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The curl operator $\vec\nabla\times\mathbb{1}$ can be written as a skew-symmetric 3x3 matrix

$$\mathrm{curl} = \begin{pmatrix}0 & -\partial_z & \partial_y \\ \partial_z & 0 & -\partial_x \\ -\partial_y & \partial_x & 0\end{pmatrix}$$

(in Cartesian coordinates). Since $\mathrm{curl}\,\mathrm{grad}=0$ and $\mathrm{div}\,\mathrm{curl}=0$, the Eigenvector to the Eigenvalue 0 is $\vec\nabla$1. And by calculating $\det(\mathrm{curl}-\lambda)\stackrel!=0=-\lambda(\lambda^2+\Delta)$ one obtains that the other two Eigenvalues (with opposite signs) both satisfy $\lambda_\pm^2=-\Delta$, i.e. they are the two roots of the negative Laplacian.

Since $\mathrm{curl}^2=\mathrm{grad}\,\mathrm{div}-\Delta$, the Eigenvectors $\vec f_\pm$, satisfying $\mathrm{curl}^2\vec f_\pm = -\Delta\vec f_\pm$, they have a constant divergence. More precisely, since they must be orthogonal to $\vec\nabla$ due to the different Eigenvalues, they can be written as $\vec f_\pm = \vec g_\pm\times\vec\nabla$. Since the $\vec f_\pm$ are also orthogonal to each other, one can obtain

$$\vec f_\pm = \pm\lambda_\pm^{-1}\,\vec f_\mp\times\vec\nabla$$

where the factor $\pm\lambda_\pm^ {-1}$ was chosen for symmetry and consistency. But what is an analytical (non-recursive) expression for them?

You may already have noticed that the $\lambda_\pm$ are Dirac operators, so I wouldn't be too surprised if an answer included spinors and $\partial\!\!/$, even though that is in 4D... In fact, it is most likely that this is the case, since apart from $\vec\nabla$, the vector of $\gamma$ (or Pauli) matrices would not set any preferred direction.


1 In the sense that for any scalar function $s(\vec x)$, $\vec\nabla s$ is an Eigenvector of $\mathrm{curl}$ with Eigenvalue 0, i.e. $\forall s:\mathrm{curl}\vec\nabla s = 0\cdot\vec\nabla s$. It's just like stating $[x_i,\partial_j] = \delta_{ij}$ while this only makes sense when acting on something.

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"The Eigenvector is $\nabla$"?? –  Cocopuffs Aug 24 '12 at 7:25
    
@Cocopuffs I mean if you accept calling operators vectors as well. It has to act on a scalar field of course. Disclaimer: I'm a Physicist and probably a bit lax on definitions here... –  Tobias Kienzler Aug 24 '12 at 7:27
    
I'm not convinced by the whole setup. If you want to solve $\nabla \times u = \lambda u$ for $\lambda \in \mathbb{R}$ you're dealing with an infinite-dimensional space and you can't use linear algebra and determinants like you do above –  Cocopuffs Aug 24 '12 at 7:36
    
This paper "Eigenfunctions of the Curl Operator..." (Moses, 1971) turned up in a quick Google search, but given that you're considering $\nabla$ to be an eigenvector I'm not at all sure it's what you're looking for... –  Rahul Aug 24 '12 at 7:36
    
@Cocopuffs apart from $\lambda=0$ I'm pretty sure $\lambda$ will not be a mere number but an operator. The question is whether there exist two scalar operators that span the Eigenspace of $\mathrm{curl}$ –  Tobias Kienzler Aug 24 '12 at 7:38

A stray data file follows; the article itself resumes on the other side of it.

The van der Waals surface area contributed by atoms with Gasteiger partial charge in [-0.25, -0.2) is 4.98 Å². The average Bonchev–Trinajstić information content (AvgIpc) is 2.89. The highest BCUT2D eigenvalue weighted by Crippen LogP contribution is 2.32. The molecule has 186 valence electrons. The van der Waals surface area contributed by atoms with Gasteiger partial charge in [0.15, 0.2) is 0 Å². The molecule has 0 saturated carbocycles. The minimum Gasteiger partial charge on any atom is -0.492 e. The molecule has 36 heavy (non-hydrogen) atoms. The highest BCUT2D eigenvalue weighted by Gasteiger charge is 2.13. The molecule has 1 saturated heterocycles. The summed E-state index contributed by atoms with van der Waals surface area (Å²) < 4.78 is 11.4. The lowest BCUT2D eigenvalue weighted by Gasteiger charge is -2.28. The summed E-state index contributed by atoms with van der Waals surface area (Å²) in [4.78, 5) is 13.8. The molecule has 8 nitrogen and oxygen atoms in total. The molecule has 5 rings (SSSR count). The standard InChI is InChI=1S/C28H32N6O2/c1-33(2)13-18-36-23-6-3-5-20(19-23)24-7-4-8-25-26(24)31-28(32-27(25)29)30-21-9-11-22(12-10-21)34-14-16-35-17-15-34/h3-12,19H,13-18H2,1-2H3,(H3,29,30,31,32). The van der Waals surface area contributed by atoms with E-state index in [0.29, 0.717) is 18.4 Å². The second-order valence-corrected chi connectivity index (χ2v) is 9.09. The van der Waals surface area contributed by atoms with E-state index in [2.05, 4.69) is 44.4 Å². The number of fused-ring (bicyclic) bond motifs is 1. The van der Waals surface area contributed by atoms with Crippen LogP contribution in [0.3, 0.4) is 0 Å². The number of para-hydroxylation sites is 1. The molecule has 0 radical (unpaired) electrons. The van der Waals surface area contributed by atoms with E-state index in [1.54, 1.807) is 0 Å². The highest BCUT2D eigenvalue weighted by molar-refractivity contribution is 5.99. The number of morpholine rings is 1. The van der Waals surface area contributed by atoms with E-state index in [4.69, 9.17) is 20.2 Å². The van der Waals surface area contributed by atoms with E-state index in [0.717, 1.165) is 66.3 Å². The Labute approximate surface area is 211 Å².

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1 Answer

up vote 3 down vote accepted

Be $f(x,y,z)=\mathrm e^{\alpha x+\beta y+\gamma z}$ and $v$ an eigenvector of $\begin{pmatrix} 0 & -\gamma & \beta\\ \gamma & 0 & -\alpha\\ -\beta & \alpha & 0\end{pmatrix}$. Then $f(x,y,z)v$ is an eigenvector of $\rm curl$.

Proof: $\partial_x f(x,y,z) = \alpha f(x,y,z)$, $\partial y f(x,y,z) = \beta f(x,y,z)$, $\partial z f(x,y,z) = \gamma f(x,y,z)$. Therefore the "curl matrix" acts on $f(x,y,z)v$ as if all partial derivatives were replaced by the corresponding factor, which gives the matrix above. Thus, we arrive at an ordinary eigenvector equation, and $v$ (and thus each multiple of $v$) is an eigenvector by assumption.

I'm not sure if those are all eigenvectors, though.

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Ah of course, going to Fourier space makes this a lot less operator-y :-) For a shorter notation, take $\vec k = -i(\alpha,\beta,\gamma)$ such that $f=e^{i\vec k\vec x}$, then $\vec\nabla\times f\vec\nu = i\vec k\times f\vec\nu = \lambda(\vec k) e^ {i\vec k\vec x}\vec\nu(\vec k)$. I guess there should exist analytical formulae for $\lambda$ and $\vec\nu$. –  Tobias Kienzler Aug 24 '12 at 8:11
    
Ok, it should be $\vec\nu(\lambda=0)=\vec k$ and $\vec\nu(\lambda=\pm|\vec k|\equiv\pm k) = (-(\beta^2+\gamma^2)k,\, (\alpha\beta\mp i\gamma k)k,\, \mp(\beta^3+\beta\gamma^2+\alpha^2\beta\pm\alpha\gamma k))$. I guess with some cyclic permutations that could be put in a nicer form... –  Tobias Kienzler Aug 24 '12 at 8:34
    
(I am accepting this as answer for now, although for completeness the Fourier transform needs to be reversed, i.e. $\vec f_\pm \propto \iiint_{\mathbb{R}^3}d^3k\,e^{i\vec k\vec x}\vec\nu_\pm(\vec k)$ to obtain an operator again) –  Tobias Kienzler Aug 24 '12 at 9:08
    
I don't understand that last comment. An eigenvector is not an operator. An eigenvector is a vector for which applying the operator gives a multiple of the vector. You don't expect the eigenvector of a matrix to be a matrix, do you? –  celtschk Aug 24 '12 at 9:23
    
No, I mean that I think that the (infinitely many) Eigen-functions can be decomposed into (likely three) orthogonal (in a Cartesian meaning) vectors with operators as components (which is what I mean by Eigen-vector), acting on arbitrary scalar (or maybe matrix valued) functions. I.e. I'd like to call "$\vec\nabla s(\vec x)$" an Eigenfunction, and "$\vec\nabla$" an Eigenvector(-operator) –  Tobias Kienzler Aug 24 '12 at 9:34
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